- Of the 20 large police agencies receiving the greatest awards, at least five had violent crime rates in 1995 that were below the average for the 315 agencies serving more than 100,000 residents (2,472). These include the Sacramento Sheriff's Department, the Sacramento Police Department, the Los Angeles County Sheriff's Department, the San Diego Police Department, and the San Francisco Police Department.
Heritage Foundation analysts also computed need based on per capita COPS funding for the top 20 recipient agencies for total grants received between 1993 and 1997, based on average population between 1994 and 1997 (see Table 3). The reason for using a per capita measure is that in many areas, violent crime is rare and the major function of police agencies is to tackle other serious, if less threatening, problems such as traffic enforcement, minor property crimes, and general quality of life issues.
- There is nearly a tenfold disparity in the level of funding per capita between the Miami Police Department, which received $122 for each of the nearly 379,000 citizens it serves, and the San Diego Police Department, which received only $13 per person despite serving nearly 1.16 million residents.
In 1995, 315 police agencies served jurisdictions having over 100,000 persons and reported crime data for all 12 months of the year. The average violent crime rate for these agencies was 2,472 offenses per 100,000 inhabitants. At least four of the 20 agencies that received the largest amount of per capita funding that year had violent crime rates below this average (Sacramento Police Department, Sacramento Sheriff's Office, Knoxville Police Department, and Worcester Police Department).
Two of the agencies with the highest per capita funding were found in the Sacramento area of California. Despite having violent crime rates well below the national average for communities of their size, the Sacramento Sheriff's Department received per capita funding that was 3.8 times the average for agencies serving more than 100,000 residents, while the Sacramento Police Department received funding per person that was over 5 times this average. Among agencies covering more than 100,000 residents, the two Sacramento police forces accounted for 1.15 percent of the population and 0.82 percent of violent crimes. However, these two agencies received 4.8 percent of all COPS funding awarded in the 1993 to 1997 period to this group.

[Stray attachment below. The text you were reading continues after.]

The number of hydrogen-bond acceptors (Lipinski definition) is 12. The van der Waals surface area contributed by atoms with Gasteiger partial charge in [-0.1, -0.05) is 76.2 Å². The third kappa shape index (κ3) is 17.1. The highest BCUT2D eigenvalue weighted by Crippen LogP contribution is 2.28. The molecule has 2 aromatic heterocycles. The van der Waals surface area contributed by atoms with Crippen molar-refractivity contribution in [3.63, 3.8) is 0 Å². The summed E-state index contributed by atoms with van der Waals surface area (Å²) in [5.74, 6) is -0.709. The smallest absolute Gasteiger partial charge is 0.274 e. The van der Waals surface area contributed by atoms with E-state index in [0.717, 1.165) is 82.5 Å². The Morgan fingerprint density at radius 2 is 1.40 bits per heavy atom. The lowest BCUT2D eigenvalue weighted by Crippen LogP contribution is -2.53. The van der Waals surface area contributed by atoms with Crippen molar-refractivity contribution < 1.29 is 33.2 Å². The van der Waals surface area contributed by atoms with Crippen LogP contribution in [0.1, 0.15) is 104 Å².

Determining the concentration of COPS grants can shed light on which, if any, local agencies received a disproportionate share of the federal COPS subsidies for hiring new police officers. This is a particularly important factor in analyzing whether agencies that have relatively low crime rates have received disproportionately large federal subsidies--funds that could go to more pressing needs.
Although most major police agencies receive some COPS funding, by far the largest portion of grant dollars has been distributed to comparatively few police departments. While 276 of the 315 largest agencies received at least some funding under the program, the top 10 largest recipients received almost half (47.7 percent) of the monies allocated under the program between 1993 and 1997 (see Table 4). The 10 largest recipients of COPS grants serve areas that represent 21.3 percent of the population and 24.3 percent of the crime reported by these 315 agencies.
Almost half of the COPS funds awarded to the nation's 315 largest agencies over the 1993 to 1997 period was allocated to 10 agencies. However, the concentration of awards is heavily affected by the 18 percent of the total funding received by the New York City Police Department. Nine other agencies receiving the largest COPS awards were allocated approximately 30 percent of the funding distributed to the nation's 315 largest police forces between 1993 and 1997 (see Table 4). They received close to one in every three dollars awarded in COPS program funds. However, these nine agencies represent only 13.4 percent of the population and 15.2 percent of violent crimes reported in those jurisdictions.
At a cost of almost $7.5 billion at the end of FY 2000, the COPS program represents the federal government's most significant criminal justice initiative of the last decade. Had the goal of hiring 100,000 additional officers been realized, the effect of the COPS program would have been to federalize the funding of nearly one in every six local and state police officers, with enormous implications for the future relationship between Washington and local and state governments.